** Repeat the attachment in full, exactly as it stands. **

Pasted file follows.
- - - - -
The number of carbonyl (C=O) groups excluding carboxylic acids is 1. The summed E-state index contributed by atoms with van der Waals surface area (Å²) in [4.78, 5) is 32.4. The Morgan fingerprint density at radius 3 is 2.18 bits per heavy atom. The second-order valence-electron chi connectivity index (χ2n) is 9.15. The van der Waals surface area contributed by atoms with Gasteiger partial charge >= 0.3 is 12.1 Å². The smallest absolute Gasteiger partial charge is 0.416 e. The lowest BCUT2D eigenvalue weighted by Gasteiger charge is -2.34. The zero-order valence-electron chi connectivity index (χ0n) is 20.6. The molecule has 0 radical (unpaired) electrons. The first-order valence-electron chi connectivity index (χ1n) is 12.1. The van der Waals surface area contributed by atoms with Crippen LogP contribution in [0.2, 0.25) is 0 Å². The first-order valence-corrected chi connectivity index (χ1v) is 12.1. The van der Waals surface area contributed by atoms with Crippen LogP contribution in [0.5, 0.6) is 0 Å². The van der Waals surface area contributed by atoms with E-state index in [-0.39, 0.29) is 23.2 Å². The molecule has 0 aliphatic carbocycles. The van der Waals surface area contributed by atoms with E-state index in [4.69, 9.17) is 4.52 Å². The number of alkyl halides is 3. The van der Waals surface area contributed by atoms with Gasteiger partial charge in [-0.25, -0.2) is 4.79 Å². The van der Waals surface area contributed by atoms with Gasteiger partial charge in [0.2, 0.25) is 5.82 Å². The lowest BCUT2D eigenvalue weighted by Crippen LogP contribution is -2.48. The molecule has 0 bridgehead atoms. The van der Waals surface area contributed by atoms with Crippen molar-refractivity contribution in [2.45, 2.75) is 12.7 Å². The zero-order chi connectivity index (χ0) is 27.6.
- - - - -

The number of carbonyl (C=O) groups excluding carboxylic acids is 1. The summed E-state index contributed by atoms with van der Waals surface area (Å²) in [4.78, 5) is 32.4. The Morgan fingerprint density at radius 3 is 2.18 bits per heavy atom. The second-order valence-electron chi connectivity index (χ2n) is 9.15. The van der Waals surface area contributed by atoms with Gasteiger partial charge >= 0.3 is 12.1 Å². The smallest absolute Gasteiger partial charge is 0.416 e. The lowest BCUT2D eigenvalue weighted by Gasteiger charge is -2.34. The zero-order valence-electron chi connectivity index (χ0n) is 20.6. The molecule has 0 radical (unpaired) electrons. The first-order valence-electron chi connectivity index (χ1n) is 12.1. The van der Waals surface area contributed by atoms with Crippen LogP contribution in [0.2, 0.25) is 0 Å². The first-order valence-corrected chi connectivity index (χ1v) is 12.1. The van der Waals surface area contributed by atoms with Crippen LogP contribution in [0.5, 0.6) is 0 Å². The van der Waals surface area contributed by atoms with E-state index in [-0.39, 0.29) is 23.2 Å². The molecule has 0 aliphatic carbocycles. The van der Waals surface area contributed by atoms with E-state index in [4.69, 9.17) is 4.52 Å². The number of alkyl halides is 3. The van der Waals surface area contributed by atoms with Gasteiger partial charge in [-0.25, -0.2) is 4.79 Å². The van der Waals surface area contributed by atoms with Gasteiger partial charge in [0.2, 0.25) is 5.82 Å². The lowest BCUT2D eigenvalue weighted by Crippen LogP contribution is -2.48. The molecule has 0 bridgehead atoms. The van der Waals surface area contributed by atoms with Crippen molar-refractivity contribution in [2.45, 2.75) is 12.7 Å². The zero-order chi connectivity index (χ0) is 27.6.